Israeli paratroopers ordered holiday shoppers home Saturday after a clash with Arab stone-throwers. South African Archbishop Desmond Tutu declared his support for a Palestinian state.
In the Gaza Strip town of Rafah, troops opened fire on masked stone-throwers, killing two and wounding 12, Arab reporters said. The army confirmed death and said the military was investigating reports of a second.The deaths raised the number of Palestinians killed in the two-year uprising to 639. Forty Israelis also have died in the violence and Palestinians have killed at least 161 Arabs on suspicion of cooperating with Israeli authorities.
In Jerusalem, Tutu joined Moslem leaders and activists and bowed his head in silent prayer at a memorial to the almost 600 Palestinians slain in 1982 by Israeli-backed Christian militiamen in Lebanon's Sabra and Chatilla refugee camps.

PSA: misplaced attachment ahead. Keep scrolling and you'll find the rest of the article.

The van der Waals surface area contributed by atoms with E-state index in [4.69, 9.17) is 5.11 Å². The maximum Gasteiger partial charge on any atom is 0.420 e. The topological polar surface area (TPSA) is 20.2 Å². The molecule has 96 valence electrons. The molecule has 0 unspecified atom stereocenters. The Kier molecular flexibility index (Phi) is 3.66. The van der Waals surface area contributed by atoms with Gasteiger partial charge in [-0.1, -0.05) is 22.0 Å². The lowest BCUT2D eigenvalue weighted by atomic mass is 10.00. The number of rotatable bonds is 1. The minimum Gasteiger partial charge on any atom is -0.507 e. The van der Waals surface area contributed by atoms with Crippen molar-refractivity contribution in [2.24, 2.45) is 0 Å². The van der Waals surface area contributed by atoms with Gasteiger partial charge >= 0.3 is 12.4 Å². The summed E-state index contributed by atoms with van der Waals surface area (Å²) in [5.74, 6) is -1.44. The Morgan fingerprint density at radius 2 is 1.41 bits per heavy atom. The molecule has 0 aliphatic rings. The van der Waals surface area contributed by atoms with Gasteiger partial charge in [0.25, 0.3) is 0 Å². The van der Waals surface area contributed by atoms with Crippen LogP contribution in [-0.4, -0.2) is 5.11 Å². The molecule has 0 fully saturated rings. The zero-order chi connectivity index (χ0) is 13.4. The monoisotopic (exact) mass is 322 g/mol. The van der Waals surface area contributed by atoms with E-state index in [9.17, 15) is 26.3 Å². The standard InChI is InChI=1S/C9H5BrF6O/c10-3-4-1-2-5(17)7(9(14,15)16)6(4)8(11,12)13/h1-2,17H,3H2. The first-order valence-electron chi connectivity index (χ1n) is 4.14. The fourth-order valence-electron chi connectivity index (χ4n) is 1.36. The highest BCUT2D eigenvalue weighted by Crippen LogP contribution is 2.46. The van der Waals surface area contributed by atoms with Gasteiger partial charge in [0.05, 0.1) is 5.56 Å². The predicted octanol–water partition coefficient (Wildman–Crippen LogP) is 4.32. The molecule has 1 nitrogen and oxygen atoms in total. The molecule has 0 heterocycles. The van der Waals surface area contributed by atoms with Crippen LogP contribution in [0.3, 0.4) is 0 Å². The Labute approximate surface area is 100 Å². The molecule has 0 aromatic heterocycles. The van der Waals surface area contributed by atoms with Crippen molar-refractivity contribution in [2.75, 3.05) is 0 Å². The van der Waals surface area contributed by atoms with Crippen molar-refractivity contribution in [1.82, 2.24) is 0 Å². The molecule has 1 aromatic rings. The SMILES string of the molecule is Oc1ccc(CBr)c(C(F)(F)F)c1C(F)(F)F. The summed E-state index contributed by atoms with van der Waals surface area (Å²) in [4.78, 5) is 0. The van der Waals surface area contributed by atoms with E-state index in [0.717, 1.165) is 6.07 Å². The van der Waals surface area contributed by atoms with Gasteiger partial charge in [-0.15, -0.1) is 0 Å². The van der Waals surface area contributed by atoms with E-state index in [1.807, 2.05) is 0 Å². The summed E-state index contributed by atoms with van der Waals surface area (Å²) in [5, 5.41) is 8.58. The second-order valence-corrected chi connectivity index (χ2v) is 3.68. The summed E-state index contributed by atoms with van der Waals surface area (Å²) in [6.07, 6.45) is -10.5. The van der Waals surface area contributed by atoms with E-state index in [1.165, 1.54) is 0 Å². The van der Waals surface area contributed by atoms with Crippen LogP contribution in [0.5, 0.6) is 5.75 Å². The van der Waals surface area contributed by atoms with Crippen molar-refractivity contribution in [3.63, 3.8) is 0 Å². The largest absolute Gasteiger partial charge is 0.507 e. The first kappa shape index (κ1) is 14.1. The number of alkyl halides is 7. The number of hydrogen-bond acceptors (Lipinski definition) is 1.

"We support the struggle of the Palestinian people in their longing for statehood and independence," Tutu told Palestinian dignitaries. "We are struggling for our own self-determination in South Africa."
"We pray that the day will come soon when a Palestinian state will exist side-by-side with a Jewish state and Arab and Jew will hold hands together," said Tutu, who arrived Friday for a five-day visit.
In Bethlehem, masked youths burned tires and hurled stones at army patrols near the Church of the Nativity. The site marks the manger where tradition holds that Jesus was born.